Wrexham – St Giles’ Church


   The original church in Wrexham was erected in the twelfth or early thirteenth century. The first record of it comes from 1220, when the bishop of St Asaph gave the monks of Valle Crucis half of its income. In 1247, prince of Powys, Madog ap Gruffydd, bestowed monks of Valle Crucis with the patronage of the Wrexham church. As a result, the abbey received the vicar’s tithe, which further increased the wealth of Valle Crucis. In 1330, the church had to be rebuilt because of the damages caused to its tower during the storm. The present appearance temple owes to another reconstruction from the fifteenth and sixteenth centuries, probably financed by Lady Margaret Beaufort, the mother of king Henry VII. Its beginning was caused by the fire that struck the church in 1463. First, the side aisles were built, around 1500 a chancel was added, and the tower was completed in 1524-1525.


   The late-Gothic church was formed from a three-aisle, rectangular nave in the form of a basilica, to which a three-side ended chancel was attached to the east. The central nave, dating back to the fourteenth century, with inter-nave arcades built in the style of English Decorated Gothic, gained seven bays, while the side aisles were shorter by one bay, due to the separation of entrance porches in the western part. The side aisles and the presbytery were already erected in the Parpendicular Gothic style.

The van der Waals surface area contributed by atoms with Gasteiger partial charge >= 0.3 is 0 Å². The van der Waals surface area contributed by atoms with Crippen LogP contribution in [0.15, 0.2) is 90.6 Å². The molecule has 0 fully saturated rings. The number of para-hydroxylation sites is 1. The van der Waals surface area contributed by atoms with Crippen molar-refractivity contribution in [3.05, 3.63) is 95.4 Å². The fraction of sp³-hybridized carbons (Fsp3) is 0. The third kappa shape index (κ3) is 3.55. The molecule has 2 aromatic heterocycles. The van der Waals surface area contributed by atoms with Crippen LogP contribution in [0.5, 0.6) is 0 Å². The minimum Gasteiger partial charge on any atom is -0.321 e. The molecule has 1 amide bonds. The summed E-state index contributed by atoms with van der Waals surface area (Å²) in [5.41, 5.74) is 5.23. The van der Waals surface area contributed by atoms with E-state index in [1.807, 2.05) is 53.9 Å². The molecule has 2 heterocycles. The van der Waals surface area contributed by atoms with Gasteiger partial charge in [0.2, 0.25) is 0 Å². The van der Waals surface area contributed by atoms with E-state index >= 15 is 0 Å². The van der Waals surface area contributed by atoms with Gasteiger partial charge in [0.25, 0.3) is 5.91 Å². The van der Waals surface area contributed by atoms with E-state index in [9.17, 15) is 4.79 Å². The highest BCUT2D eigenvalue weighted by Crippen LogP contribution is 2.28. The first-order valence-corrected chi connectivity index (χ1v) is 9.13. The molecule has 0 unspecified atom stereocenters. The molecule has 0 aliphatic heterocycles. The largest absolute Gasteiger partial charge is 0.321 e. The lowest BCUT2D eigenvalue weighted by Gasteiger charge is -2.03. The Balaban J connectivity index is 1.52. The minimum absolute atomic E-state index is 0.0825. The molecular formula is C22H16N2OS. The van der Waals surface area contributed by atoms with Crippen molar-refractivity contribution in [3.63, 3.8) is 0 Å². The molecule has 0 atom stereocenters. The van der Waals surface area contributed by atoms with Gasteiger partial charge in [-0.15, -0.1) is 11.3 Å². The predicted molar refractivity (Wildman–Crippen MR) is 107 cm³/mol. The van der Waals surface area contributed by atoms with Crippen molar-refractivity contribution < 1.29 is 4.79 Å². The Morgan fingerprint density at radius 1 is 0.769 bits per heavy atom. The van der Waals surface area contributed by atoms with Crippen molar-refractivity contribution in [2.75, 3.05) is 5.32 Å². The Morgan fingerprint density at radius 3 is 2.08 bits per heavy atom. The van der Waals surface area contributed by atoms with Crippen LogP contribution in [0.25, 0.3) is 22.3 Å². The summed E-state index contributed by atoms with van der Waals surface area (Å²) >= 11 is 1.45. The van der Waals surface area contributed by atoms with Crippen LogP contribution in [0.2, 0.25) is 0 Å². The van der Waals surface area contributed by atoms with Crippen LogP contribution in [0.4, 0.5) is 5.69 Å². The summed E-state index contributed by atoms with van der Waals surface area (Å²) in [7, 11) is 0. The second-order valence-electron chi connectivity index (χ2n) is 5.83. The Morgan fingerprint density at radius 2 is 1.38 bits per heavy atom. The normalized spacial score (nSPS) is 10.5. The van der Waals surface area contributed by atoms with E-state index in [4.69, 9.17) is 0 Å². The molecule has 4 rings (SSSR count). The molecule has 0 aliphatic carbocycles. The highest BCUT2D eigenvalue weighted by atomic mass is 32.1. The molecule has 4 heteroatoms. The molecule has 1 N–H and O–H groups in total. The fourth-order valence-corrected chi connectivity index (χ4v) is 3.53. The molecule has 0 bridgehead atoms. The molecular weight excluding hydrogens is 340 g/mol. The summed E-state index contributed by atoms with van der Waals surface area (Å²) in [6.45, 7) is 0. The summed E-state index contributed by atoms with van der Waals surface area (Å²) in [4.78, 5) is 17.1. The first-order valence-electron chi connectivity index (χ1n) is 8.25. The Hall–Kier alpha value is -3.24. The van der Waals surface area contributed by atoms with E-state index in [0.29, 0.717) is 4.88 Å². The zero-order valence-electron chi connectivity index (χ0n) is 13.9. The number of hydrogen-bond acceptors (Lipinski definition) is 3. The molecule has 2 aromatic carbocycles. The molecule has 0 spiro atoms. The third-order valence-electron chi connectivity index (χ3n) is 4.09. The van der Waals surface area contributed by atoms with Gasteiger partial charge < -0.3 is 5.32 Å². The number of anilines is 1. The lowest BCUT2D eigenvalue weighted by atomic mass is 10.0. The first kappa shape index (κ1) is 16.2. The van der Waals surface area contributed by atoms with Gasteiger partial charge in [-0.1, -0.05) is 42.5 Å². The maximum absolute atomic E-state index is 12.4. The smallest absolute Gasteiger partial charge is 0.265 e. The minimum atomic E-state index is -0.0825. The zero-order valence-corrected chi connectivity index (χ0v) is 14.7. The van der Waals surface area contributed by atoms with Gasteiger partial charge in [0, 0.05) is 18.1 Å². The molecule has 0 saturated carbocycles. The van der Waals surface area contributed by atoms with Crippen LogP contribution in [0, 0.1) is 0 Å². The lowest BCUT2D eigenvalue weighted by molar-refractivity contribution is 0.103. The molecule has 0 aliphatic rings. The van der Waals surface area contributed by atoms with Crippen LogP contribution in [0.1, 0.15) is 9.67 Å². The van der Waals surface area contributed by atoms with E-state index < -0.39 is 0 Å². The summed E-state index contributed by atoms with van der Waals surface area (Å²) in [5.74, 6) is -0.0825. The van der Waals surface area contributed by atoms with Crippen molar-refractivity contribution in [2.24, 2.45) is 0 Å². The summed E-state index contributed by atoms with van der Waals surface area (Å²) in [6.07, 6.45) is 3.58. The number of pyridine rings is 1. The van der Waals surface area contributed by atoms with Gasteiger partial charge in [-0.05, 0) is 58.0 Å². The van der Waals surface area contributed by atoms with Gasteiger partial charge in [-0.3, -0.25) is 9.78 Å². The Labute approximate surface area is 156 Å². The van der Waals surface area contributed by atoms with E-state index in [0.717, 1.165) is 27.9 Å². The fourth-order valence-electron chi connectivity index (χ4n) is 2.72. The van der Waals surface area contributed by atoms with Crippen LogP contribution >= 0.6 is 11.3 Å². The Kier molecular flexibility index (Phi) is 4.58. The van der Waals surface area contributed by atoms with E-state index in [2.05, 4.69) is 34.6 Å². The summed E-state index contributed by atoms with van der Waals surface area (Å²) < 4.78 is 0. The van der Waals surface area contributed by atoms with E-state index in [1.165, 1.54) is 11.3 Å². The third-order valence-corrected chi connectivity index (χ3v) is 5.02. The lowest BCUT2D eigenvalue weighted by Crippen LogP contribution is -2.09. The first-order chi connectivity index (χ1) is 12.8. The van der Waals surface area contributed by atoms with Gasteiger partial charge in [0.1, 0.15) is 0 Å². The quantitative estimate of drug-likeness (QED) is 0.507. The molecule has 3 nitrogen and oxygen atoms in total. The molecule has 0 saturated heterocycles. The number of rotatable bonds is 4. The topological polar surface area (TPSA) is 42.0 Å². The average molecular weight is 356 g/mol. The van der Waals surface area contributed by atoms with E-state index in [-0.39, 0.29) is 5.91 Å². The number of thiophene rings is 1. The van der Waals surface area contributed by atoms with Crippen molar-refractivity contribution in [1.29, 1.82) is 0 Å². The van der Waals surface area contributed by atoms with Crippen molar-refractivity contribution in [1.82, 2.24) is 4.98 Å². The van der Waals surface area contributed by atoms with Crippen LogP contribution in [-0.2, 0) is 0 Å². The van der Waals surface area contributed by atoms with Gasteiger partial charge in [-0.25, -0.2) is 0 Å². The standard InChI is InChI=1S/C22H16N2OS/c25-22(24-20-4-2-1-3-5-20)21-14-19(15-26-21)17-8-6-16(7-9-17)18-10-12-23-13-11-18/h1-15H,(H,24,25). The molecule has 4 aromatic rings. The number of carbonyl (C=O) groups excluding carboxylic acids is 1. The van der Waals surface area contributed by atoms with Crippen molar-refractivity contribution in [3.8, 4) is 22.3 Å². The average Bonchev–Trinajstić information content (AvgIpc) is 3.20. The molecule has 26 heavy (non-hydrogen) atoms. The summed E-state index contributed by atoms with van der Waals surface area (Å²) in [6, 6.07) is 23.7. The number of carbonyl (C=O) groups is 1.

On the west side of the nave, there was a four-sided tower added, also built in the Parpendicular Gothic style. It gained over 41 meters high, richly decorated facades and top with four corner turrets. The entire tower was distinguished by incredible splendor with many blendes, pinnacles, friezes and medieval carvings, including an arrow and a deer, attributes of Saint Giles.
   The interior of the nave was covered with a 16th-century wooden roof truss, supported on stone corbels placed between the windows of the clerestory. Each corbel was decorated with a coat of arms. The 15th / 16th-century polychrome on the Day of the Last Judgment (doom painting) was placed on the chancel arch.

Current state

   St. Giles’ church in Wrexham is today one of the largest and greatest parish churches in Wales. It impresses with the splendor of the late-Gothic decorations and elaborate ornaments, especially on the façades of the tower. What’s more, inside, it has preserved the late-medieval roof truss and fragments of polychromes. The early modern transformations of the nineteenth century were limited to the porch of the southern aisle.

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Salter M., The old parish churches of North Wales, Malvern 1993.

Wooding J., Yates N., A Guide to the churches and chapels of Wales, Cardiff 2011.
Website stgilesparishchurchwrexham.org.uk, A Brief Guide to St Giles’ Parish Church Wrexham.
Website wikipedia.org, St Giles’ Church, Wrexham.